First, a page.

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Fall 2007, 37:4, pages 423-451

The "Parrhesiastic Game": Textual Self-Justification in Spiritual Narratives of Early Modern Women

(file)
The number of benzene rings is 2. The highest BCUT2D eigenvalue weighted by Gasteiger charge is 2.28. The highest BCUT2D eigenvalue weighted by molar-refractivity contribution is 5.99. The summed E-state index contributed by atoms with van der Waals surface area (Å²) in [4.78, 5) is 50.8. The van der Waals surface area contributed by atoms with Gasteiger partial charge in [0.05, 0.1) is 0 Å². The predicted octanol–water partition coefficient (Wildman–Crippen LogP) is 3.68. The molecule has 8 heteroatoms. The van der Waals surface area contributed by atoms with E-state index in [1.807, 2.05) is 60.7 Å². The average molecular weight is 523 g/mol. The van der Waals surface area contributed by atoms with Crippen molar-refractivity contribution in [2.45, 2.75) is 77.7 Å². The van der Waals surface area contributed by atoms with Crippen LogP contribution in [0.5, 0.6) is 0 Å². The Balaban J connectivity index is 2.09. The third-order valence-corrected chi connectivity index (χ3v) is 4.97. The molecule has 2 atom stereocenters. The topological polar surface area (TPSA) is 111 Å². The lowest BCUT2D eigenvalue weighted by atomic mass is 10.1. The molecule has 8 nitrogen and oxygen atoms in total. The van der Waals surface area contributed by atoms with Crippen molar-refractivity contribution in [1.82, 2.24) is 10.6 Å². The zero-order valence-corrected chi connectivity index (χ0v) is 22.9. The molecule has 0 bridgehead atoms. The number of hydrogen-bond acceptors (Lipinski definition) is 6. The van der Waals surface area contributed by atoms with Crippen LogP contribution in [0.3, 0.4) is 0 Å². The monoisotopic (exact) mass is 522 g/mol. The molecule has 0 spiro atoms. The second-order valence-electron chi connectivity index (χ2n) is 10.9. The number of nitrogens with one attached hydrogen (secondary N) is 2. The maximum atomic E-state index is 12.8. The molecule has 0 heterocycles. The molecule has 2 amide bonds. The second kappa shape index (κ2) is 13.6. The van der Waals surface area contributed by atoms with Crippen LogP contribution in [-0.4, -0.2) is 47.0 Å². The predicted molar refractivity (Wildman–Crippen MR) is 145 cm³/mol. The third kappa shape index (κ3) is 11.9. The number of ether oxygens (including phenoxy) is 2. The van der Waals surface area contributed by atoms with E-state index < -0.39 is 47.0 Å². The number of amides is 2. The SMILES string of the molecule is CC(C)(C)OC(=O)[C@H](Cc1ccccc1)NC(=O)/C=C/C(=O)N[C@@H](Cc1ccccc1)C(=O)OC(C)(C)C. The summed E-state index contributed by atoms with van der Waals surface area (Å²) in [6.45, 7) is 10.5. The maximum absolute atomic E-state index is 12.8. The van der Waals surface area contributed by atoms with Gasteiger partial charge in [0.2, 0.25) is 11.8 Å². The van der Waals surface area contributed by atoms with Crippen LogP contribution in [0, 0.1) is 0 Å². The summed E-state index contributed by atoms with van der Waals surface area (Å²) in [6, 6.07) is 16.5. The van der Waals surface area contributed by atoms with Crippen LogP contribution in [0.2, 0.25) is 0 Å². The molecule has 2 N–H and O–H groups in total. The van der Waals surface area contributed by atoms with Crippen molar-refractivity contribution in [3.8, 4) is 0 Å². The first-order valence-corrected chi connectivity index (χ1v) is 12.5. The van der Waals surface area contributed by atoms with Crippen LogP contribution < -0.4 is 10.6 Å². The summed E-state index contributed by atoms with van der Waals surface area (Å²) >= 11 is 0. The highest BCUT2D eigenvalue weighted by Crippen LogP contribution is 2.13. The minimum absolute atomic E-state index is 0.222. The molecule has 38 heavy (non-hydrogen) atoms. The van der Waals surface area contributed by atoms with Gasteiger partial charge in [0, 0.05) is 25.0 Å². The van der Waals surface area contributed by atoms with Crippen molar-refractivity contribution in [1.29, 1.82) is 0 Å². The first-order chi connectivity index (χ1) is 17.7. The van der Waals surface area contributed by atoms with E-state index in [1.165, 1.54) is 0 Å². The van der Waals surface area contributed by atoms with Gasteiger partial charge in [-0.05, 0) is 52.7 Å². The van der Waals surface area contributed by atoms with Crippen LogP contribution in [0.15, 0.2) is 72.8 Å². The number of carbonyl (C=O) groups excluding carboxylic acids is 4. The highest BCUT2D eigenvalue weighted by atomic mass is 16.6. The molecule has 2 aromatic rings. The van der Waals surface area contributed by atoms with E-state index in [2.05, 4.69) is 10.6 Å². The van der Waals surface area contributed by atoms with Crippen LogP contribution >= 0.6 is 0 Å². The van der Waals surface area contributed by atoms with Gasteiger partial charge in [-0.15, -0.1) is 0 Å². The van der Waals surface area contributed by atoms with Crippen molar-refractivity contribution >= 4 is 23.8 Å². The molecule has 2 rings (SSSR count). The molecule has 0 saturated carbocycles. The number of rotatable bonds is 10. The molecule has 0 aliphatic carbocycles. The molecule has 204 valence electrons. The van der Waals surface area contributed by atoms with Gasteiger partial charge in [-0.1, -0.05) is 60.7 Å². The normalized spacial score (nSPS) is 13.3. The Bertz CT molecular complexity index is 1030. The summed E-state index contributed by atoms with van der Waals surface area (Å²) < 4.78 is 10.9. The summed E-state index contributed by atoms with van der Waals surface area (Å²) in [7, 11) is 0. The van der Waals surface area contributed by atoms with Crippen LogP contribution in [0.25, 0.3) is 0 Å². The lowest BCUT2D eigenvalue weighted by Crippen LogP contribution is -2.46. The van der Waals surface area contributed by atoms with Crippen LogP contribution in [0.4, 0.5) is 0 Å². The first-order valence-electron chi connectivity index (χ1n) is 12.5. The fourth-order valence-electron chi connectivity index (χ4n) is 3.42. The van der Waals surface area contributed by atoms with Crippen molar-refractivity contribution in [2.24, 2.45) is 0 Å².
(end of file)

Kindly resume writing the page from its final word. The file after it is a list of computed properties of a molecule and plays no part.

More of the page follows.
Abstract: Though scholars debate whether Foucault offers a viable theory of resistance, his analysis of parrhesia (fearless speech) poses and problematizes an oppositional rhetoric of truth-telling. Fearless speech challenges regimes of power/truth; spiritual narratives of Early Modern women challenge cultural norms to justify their right to speak. The rhetorical strategies that women use to authorize their writing - performing a struggle between God and Satan, recording revelation, and reinterpreting scripture - make them vulnerable to stereotypical criticisms of madness and witchcraft. Nonetheless, female spiritual narratives courageously critique religious and social culture, playing Foucault's "parrhesiastic game": these texts break silence to tell truth. A notion of a contemporary rhetor-as-parrhesiastes reflects the historical evolution of parrhesia towards critique and self-questioning. A contemporary parrhesiastes interrogates guises of generalized Truth to give voice to experiential, localized, multiple truths.

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